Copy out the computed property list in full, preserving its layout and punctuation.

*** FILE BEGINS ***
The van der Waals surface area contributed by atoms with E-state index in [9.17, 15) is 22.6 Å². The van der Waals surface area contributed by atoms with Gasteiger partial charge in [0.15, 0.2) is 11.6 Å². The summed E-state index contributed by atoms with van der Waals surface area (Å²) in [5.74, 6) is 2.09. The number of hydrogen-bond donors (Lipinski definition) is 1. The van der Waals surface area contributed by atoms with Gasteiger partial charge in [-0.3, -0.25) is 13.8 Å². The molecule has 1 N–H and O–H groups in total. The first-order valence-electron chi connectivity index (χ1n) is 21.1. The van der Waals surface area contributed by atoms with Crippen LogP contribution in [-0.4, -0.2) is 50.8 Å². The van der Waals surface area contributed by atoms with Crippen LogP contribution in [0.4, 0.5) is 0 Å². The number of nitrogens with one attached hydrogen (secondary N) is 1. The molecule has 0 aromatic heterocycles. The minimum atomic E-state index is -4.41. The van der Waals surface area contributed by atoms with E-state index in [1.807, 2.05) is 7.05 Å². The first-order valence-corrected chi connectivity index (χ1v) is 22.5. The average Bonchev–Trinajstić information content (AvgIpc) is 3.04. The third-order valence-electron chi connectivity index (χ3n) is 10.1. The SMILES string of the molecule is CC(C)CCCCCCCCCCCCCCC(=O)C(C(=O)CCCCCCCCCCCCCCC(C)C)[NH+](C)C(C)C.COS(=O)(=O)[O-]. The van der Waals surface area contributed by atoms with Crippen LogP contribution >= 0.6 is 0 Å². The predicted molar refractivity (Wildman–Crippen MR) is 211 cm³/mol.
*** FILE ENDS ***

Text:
The van der Waals surface area contributed by atoms with E-state index in [9.17, 15) is 22.6 Å². The van der Waals surface area contributed by atoms with Gasteiger partial charge in [0.15, 0.2) is 11.6 Å². The summed E-state index contributed by atoms with van der Waals surface area (Å²) in [5.74, 6) is 2.09. The number of hydrogen-bond donors (Lipinski definition) is 1. The van der Waals surface area contributed by atoms with Gasteiger partial charge in [-0.3, -0.25) is 13.8 Å². The molecule has 1 N–H and O–H groups in total. The first-order valence-electron chi connectivity index (χ1n) is 21.1. The van der Waals surface area contributed by atoms with Crippen LogP contribution in [-0.4, -0.2) is 50.8 Å². The van der Waals surface area contributed by atoms with Crippen LogP contribution in [0.4, 0.5) is 0 Å². The number of nitrogens with one attached hydrogen (secondary N) is 1. The molecule has 0 aromatic heterocycles. The minimum atomic E-state index is -4.41. The van der Waals surface area contributed by atoms with E-state index in [1.807, 2.05) is 7.05 Å². The first-order valence-corrected chi connectivity index (χ1v) is 22.5. The average Bonchev–Trinajstić information content (AvgIpc) is 3.04. The third-order valence-electron chi connectivity index (χ3n) is 10.1. The SMILES string of the molecule is CC(C)CCCCCCCCCCCCCCC(=O)C(C(=O)CCCCCCCCCCCCCCC(C)C)[NH+](C)C(C)C.COS(=O)(=O)[O-]. The van der Waals surface area contributed by atoms with Crippen LogP contribution >= 0.6 is 0 Å². The predicted molar refractivity (Wildman–Crippen MR) is 211 cm³/mol.